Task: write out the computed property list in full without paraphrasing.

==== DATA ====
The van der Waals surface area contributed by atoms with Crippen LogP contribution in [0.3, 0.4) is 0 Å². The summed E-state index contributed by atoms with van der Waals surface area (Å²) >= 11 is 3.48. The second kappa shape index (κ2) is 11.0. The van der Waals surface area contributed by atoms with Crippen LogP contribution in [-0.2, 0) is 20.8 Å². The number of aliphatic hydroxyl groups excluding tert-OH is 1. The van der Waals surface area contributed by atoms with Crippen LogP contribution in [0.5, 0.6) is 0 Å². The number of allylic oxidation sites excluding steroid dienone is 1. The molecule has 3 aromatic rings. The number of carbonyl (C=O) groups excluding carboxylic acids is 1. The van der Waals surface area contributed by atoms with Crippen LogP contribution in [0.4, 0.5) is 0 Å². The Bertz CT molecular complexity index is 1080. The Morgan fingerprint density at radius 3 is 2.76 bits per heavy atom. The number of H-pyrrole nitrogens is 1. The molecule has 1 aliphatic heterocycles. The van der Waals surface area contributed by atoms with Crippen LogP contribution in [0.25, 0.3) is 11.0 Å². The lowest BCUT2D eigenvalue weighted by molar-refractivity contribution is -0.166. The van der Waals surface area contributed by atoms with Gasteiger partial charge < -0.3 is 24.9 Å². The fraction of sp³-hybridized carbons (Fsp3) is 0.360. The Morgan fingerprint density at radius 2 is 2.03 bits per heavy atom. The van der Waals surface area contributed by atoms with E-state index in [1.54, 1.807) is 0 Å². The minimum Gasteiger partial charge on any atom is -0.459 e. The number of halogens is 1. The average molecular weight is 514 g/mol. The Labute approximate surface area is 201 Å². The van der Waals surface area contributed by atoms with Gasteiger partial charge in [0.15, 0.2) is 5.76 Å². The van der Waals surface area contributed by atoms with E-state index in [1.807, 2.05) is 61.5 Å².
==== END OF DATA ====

The van der Waals surface area contributed by atoms with Crippen LogP contribution in [0.3, 0.4) is 0 Å². The summed E-state index contributed by atoms with van der Waals surface area (Å²) >= 11 is 3.48. The second kappa shape index (κ2) is 11.0. The van der Waals surface area contributed by atoms with Crippen LogP contribution in [-0.2, 0) is 20.8 Å². The number of aliphatic hydroxyl groups excluding tert-OH is 1. The van der Waals surface area contributed by atoms with Crippen LogP contribution in [0.5, 0.6) is 0 Å². The number of allylic oxidation sites excluding steroid dienone is 1. The molecule has 3 aromatic rings. The number of carbonyl (C=O) groups excluding carboxylic acids is 1. The van der Waals surface area contributed by atoms with Crippen LogP contribution in [0.4, 0.5) is 0 Å². The Bertz CT molecular complexity index is 1080. The Morgan fingerprint density at radius 3 is 2.76 bits per heavy atom. The number of H-pyrrole nitrogens is 1. The molecule has 1 aliphatic heterocycles. The van der Waals surface area contributed by atoms with Crippen LogP contribution in [0.25, 0.3) is 11.0 Å². The lowest BCUT2D eigenvalue weighted by molar-refractivity contribution is -0.166. The van der Waals surface area contributed by atoms with Gasteiger partial charge < -0.3 is 24.9 Å². The fraction of sp³-hybridized carbons (Fsp3) is 0.360. The Morgan fingerprint density at radius 2 is 2.03 bits per heavy atom. The van der Waals surface area contributed by atoms with E-state index in [1.54, 1.807) is 0 Å². The minimum Gasteiger partial charge on any atom is -0.459 e. The number of halogens is 1. The average molecular weight is 514 g/mol. The Labute approximate surface area is 201 Å². The van der Waals surface area contributed by atoms with Gasteiger partial charge in [0.15, 0.2) is 5.76 Å². The van der Waals surface area contributed by atoms with E-state index in [1.807, 2.05) is 61.5 Å².